A monthly column from The Writer’s Center
You Are Not the Person Yelling at the Television
Take a moment right now. If you are in your home office, study, or library, or even just close to the place in your home where you keep your most favorite book, stop reading this for however long you need to glance at the spines of your most-thumbed books, the ones which when you see them, you remember who you truly are, what actually matters to you.
These are the talismans that remind you that you are not defined by how you rush through the next thing on your To Do list, nor by the fact that lately, you find yourself yelling at the television. Your bookshelf knows you as the person who revels in the cleverness and soaring soulfulness of the words of others, words that speak to the real you.
Perhaps the books on your shelf remind you that you are the person who looks out the window at the rising sun each morning, scribbling or tapping out words in peace as the great day star inches above the horizon. Perhaps your books remind you that you are better defined as the one who pauses during the day to listen to the crows argue across the roofs, or to thrill at the pair of red-tailed hawks winging by overhead.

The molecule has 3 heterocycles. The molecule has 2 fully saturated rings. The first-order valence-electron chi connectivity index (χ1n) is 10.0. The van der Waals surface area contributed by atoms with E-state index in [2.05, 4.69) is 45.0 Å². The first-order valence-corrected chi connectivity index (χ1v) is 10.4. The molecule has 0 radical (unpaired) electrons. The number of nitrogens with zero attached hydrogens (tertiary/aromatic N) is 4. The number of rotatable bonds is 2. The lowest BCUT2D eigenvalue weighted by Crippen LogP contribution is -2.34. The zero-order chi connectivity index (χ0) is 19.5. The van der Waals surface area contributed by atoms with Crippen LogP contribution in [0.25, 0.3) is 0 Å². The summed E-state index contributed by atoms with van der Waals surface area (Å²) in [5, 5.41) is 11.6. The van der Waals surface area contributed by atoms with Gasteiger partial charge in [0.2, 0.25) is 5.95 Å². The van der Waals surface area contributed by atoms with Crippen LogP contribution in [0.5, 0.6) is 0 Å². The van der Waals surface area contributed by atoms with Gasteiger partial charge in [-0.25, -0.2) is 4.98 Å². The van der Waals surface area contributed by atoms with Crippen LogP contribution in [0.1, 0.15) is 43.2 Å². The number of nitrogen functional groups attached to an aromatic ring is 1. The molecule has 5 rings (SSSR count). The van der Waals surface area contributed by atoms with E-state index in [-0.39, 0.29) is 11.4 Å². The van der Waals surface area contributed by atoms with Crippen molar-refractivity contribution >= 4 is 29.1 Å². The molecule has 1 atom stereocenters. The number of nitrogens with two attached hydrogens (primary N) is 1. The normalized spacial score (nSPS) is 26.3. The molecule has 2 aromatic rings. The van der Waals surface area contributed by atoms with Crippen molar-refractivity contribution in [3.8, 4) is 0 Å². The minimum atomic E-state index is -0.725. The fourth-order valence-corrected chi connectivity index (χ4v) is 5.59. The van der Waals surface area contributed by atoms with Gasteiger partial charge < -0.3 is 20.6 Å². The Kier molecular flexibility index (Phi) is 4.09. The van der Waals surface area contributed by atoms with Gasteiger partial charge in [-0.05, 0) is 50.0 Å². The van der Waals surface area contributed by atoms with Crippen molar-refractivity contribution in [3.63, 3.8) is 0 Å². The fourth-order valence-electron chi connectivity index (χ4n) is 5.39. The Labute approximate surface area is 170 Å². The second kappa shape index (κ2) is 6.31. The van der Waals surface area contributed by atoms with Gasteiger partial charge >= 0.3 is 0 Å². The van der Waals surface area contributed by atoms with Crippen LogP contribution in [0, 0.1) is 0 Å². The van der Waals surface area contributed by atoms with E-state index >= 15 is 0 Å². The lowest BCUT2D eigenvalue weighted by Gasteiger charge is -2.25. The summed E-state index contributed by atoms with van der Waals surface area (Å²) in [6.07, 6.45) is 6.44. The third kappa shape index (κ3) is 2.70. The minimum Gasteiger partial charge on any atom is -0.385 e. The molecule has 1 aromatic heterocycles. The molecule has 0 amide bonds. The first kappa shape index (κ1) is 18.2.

Perhaps you are the one who takes your small dog for a walk and notices that there is trash in the brush where the cardinals like to perch, so you remove it and carry it home to toss in your kitchen rubbish bin.
Forgetting what grounds us in our truth is easy when we are barraged with the increasing noise of a sinister world. But taking a moment to remember our truth helps us find our voice, the one we need if we’re to talk back with sass when the devils come for us.
This fall, as you consider which classes to take at The Writer’s Center, don’t forget to also take a moment to remind yourself of whatever reminds you of you.
This essay is copyrighted by Whitney Fishburn. All rights reserved.
Whitney Fishburn is an award-winning journalist based in Chevy Chase, Md. You can find her at www.documental.substack.com